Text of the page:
Recognising the Signs of Burnout
Date

In constantly changing times, how do you keep track of yourself and your team in relation to burnout?

In a Deloitte survey, respondents said:

  • 91% say having an unmanageable amount of stress or frustration negatively impacts the quality of their work
  • 64% say they frequently feel stressed or frustrated and
  • 77% had experienced burnout.

The biggest drivers of burnout were:

  • Lack of support or recognition
  • Unrealistic deadlines or expectations
  • Working long hours/weekends

Burnout is a big concern and with more remote working it’s harder to stay on top of your team, how they’re feeling and whether or not they’re taking on too much and nearing burnout.


What are the signs of burnout?

Whilst it’s not always clear when someone is on the verge of burnout, there are some general signs you can look out for. As a leader you can keep in touch with your team and learn to spot these changes so you can support them when needed.

There are some indicative signs to look out for that may give you an indication that someone is in need of support.

A change in normal behaviour

If they’re normally social and interactive and they all of a sudden withdraw, or If they’re normally quite and reserved and they become loud and aggressive.

Changes in how they interact

If they are accepting invites and not turning up, or they’re low in mood/energy, or you see them physically and emotionally withdrawing when normally they’re engaged, alert and involved.

Cynicism or rudeness has crept in

Burnout can be attributed to shortness of temperament and people can become ‘snappy’ or ‘touchy’. If they start making snide remarks, rolling their eyes, putting others down, finding fault in things that others are doing, these can all be signs.

Illness

Our emotions can manifest physically, so if someone is constantly ill or taking days off work, these could be symptoms of burnout or inability to want to come to work. Check in with them about how they are and if there is anything you can do to help.

If they have multiple deadlines or tasks on the go, discuss with them delegating, getting support or giving one of those tasks to someone else.

Be aware of their current state and guide them to the realisation that work reallocation is the best thing for everyone. Use chunking up coaching techniques to help do this.

Mistakes

If suddenly their work has mistakes or they show a “don’t care” attitude could be signs of overwhelm or burnout.

Confidence

If they lose confidence, start doubting themselves or start missing deadlines, check in with them. If this is left unchecked into can creep into their personal lives.

A change in eating habits or increased alcohol intake

If you notice them ‘stress eating’ or they go from healthy to junk food, or if you notice at social events that they’ve started to drink heavily, these can be signs that they’re masking how they’re feeling.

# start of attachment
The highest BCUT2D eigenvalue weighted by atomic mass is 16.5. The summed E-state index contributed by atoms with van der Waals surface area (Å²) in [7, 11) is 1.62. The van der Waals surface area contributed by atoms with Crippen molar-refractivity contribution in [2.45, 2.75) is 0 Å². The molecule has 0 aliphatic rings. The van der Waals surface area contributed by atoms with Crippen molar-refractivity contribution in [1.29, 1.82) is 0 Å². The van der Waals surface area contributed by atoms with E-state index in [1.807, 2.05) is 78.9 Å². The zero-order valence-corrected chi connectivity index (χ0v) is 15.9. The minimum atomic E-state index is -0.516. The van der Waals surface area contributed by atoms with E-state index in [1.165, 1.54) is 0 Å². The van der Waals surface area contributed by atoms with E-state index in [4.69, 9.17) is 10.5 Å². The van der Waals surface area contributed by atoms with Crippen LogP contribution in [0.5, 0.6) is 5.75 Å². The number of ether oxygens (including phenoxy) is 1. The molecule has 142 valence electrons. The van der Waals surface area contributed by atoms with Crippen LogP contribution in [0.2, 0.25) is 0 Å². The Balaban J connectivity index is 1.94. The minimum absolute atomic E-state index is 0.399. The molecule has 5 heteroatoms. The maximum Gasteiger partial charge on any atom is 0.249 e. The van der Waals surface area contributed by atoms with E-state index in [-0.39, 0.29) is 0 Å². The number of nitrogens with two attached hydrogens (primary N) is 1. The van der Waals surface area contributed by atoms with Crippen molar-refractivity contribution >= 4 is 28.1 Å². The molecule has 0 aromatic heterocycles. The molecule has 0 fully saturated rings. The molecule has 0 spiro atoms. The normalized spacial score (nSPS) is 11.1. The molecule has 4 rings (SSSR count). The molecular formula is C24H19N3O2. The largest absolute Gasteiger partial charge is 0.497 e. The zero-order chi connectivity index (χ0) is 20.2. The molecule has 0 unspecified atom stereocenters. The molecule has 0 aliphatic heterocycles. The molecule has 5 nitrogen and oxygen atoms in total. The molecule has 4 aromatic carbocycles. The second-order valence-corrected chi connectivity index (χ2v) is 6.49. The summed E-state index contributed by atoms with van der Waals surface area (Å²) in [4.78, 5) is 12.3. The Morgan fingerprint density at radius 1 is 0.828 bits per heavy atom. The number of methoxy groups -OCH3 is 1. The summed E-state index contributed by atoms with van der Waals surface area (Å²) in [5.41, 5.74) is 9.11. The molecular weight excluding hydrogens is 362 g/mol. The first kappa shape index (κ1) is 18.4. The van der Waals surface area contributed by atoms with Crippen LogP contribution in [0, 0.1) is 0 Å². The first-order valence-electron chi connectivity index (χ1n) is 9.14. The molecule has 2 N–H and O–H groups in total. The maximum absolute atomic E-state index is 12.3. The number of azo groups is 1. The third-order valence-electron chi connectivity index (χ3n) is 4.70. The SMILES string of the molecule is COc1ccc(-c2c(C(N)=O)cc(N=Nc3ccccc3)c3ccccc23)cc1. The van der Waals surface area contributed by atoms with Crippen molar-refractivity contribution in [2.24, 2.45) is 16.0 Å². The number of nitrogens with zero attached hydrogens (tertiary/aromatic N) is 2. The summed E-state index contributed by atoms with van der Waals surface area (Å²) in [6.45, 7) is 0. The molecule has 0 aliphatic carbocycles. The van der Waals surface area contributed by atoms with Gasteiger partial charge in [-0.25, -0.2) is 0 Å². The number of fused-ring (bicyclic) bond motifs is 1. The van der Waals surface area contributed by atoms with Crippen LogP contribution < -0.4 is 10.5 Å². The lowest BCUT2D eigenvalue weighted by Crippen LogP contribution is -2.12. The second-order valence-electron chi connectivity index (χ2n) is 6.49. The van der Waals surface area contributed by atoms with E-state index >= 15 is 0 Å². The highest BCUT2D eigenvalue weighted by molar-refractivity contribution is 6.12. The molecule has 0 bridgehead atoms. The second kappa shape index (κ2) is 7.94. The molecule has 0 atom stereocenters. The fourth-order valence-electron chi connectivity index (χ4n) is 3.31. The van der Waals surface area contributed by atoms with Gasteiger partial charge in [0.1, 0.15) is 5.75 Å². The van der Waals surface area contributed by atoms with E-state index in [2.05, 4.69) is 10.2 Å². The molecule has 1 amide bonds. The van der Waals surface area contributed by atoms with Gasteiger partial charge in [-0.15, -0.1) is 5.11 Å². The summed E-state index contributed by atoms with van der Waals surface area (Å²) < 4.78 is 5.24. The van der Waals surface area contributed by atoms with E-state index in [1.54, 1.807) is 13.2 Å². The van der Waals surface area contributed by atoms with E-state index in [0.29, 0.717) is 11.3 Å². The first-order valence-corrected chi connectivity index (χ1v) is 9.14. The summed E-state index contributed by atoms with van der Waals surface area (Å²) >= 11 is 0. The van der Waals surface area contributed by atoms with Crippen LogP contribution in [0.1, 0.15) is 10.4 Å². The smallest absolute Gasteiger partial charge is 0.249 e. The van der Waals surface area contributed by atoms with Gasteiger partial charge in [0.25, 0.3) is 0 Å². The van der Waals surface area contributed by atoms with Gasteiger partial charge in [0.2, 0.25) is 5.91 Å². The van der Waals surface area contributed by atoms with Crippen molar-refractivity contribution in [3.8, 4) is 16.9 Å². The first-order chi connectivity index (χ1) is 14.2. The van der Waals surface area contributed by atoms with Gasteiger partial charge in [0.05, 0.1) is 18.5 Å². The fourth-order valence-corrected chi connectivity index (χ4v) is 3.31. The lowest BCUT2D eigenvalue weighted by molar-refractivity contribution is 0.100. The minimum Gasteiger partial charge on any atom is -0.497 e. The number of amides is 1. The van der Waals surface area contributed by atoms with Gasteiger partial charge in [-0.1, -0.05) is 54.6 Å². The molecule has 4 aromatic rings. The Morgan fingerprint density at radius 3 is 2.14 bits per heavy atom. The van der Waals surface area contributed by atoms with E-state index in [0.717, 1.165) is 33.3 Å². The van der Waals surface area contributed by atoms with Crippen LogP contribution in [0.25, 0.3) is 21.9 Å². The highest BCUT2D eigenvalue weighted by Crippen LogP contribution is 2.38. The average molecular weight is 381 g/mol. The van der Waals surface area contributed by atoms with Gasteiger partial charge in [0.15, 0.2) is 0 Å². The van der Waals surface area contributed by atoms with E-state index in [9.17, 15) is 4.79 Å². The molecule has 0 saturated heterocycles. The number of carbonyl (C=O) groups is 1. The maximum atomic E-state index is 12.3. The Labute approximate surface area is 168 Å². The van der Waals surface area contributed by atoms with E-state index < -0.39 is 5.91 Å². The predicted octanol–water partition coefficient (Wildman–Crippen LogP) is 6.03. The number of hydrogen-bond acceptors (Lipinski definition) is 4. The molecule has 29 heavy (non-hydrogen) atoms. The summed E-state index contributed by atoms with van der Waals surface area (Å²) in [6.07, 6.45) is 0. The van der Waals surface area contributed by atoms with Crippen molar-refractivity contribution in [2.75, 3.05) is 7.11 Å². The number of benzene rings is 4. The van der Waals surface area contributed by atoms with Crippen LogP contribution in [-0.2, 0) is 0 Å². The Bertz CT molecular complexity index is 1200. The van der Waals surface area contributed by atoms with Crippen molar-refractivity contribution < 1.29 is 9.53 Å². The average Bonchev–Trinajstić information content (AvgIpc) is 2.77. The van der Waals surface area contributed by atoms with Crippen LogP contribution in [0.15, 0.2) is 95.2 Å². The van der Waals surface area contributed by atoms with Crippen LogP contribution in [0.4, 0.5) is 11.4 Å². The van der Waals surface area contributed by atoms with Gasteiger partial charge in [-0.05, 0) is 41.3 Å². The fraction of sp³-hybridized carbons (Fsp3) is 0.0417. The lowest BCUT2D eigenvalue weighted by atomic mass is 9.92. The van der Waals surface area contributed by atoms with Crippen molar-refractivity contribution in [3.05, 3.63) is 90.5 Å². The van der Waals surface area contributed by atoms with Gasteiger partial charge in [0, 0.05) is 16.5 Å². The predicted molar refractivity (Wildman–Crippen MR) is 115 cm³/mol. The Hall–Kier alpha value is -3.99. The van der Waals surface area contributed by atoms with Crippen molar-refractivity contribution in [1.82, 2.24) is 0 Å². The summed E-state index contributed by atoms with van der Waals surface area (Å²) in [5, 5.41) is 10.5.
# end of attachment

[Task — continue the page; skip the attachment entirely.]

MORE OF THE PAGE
In general, knowing and understanding your team and checking in with them regularly is a good start. Set up weekly, fortnightly, monthly one on ones where you create a regular routine of starting the meetings with a general “how are you going” check-in. Kick of with questions such as: “how are you feeling”, “what’s been happening for you lately”, then move to the work related tasks, key milestones,
deadlines, KPI’s etc.

Understanding if someone is experiencing something challenging or difficult in their home life can impact on them at work. We don’t leave our emotions at home when we come to work, the same as we can’t leave a broken leg at home.

Be aware that what happens in our lives impacts all parts of our lives. If someone is having a difficult time with their partner, kids, parents, other significant others or pets they may need to temporarily adjust their work schedule to accommodate for this event. Be mindful and prepared to support them in their personal lives as much as you do when there is a work deadline looming. Understanding what’s happening for them can help you guide their work and ensure they’re able to cope with what you’re asking of them.

If you notice a change in their ‘normal’ behaviour it’s a good indicator that they may be struggling with something and/or nearing burnout. Have a catch up with them and as “are you OK, what can I do to support you?”.

If you want some help or to chat about how you can engage differently with your team, reach out to me for a chat about how we can work together.

Share with us some of the things that you do with your team to support each other.

About the author

Helen Luxford is a Leadership Coach, Hypnotherapist and NLP practitioner.  Helen’s passion is helping  stressed professionals turn overwhelm and uncertainty into calm and confidence in 6 weeks or less.

Helen is an experienced Executive and HR Leader.  Helen combines her corporate experience with her qualifications and skills in coaching, Neurolinguistic Programming and Hypnotherapy to provide tailored programs for her clients. 

 

Helen is the co-author of Amazon best-selling book, Heart Centred Leadership.

More
blogs